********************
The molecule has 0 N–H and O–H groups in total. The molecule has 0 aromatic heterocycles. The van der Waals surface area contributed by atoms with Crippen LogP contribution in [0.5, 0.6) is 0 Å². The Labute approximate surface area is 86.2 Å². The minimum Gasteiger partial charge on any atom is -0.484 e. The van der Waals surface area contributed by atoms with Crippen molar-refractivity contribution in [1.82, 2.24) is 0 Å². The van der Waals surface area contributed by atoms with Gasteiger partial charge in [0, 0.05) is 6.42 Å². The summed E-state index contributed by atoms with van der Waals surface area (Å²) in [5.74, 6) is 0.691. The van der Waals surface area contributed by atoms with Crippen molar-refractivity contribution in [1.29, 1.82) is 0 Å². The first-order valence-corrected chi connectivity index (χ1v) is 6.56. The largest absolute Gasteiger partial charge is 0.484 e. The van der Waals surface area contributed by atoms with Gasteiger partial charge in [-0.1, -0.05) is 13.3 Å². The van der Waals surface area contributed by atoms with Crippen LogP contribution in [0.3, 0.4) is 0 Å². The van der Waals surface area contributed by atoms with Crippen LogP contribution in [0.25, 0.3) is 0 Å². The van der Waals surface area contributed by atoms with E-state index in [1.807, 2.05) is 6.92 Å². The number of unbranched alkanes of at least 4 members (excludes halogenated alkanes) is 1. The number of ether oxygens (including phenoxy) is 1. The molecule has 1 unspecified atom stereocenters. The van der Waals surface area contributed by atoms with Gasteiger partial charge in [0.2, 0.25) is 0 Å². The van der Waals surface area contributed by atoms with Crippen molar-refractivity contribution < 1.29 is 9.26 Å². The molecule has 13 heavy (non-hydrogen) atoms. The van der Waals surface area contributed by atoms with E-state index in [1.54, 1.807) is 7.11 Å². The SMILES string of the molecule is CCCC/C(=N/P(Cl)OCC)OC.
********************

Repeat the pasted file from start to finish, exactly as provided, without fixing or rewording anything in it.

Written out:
The molecule has 0 N–H and O–H groups in total. The molecule has 0 aromatic heterocycles. The van der Waals surface area contributed by atoms with Crippen LogP contribution in [0.5, 0.6) is 0 Å². The Labute approximate surface area is 86.2 Å². The minimum Gasteiger partial charge on any atom is -0.484 e. The van der Waals surface area contributed by atoms with Crippen molar-refractivity contribution in [1.82, 2.24) is 0 Å². The van der Waals surface area contributed by atoms with Gasteiger partial charge in [0, 0.05) is 6.42 Å². The summed E-state index contributed by atoms with van der Waals surface area (Å²) in [5.74, 6) is 0.691. The van der Waals surface area contributed by atoms with Crippen molar-refractivity contribution in [1.29, 1.82) is 0 Å². The first-order valence-corrected chi connectivity index (χ1v) is 6.56. The largest absolute Gasteiger partial charge is 0.484 e. The van der Waals surface area contributed by atoms with Gasteiger partial charge in [-0.1, -0.05) is 13.3 Å². The van der Waals surface area contributed by atoms with Crippen LogP contribution in [0.3, 0.4) is 0 Å². The van der Waals surface area contributed by atoms with Crippen LogP contribution in [0.25, 0.3) is 0 Å². The van der Waals surface area contributed by atoms with E-state index in [1.807, 2.05) is 6.92 Å². The number of unbranched alkanes of at least 4 members (excludes halogenated alkanes) is 1. The number of ether oxygens (including phenoxy) is 1. The molecule has 1 unspecified atom stereocenters. The van der Waals surface area contributed by atoms with Gasteiger partial charge in [0.2, 0.25) is 0 Å². The van der Waals surface area contributed by atoms with Crippen molar-refractivity contribution < 1.29 is 9.26 Å². The molecule has 13 heavy (non-hydrogen) atoms. The van der Waals surface area contributed by atoms with E-state index in [1.54, 1.807) is 7.11 Å². The SMILES string of the molecule is CCCC/C(=N/P(Cl)OCC)OC.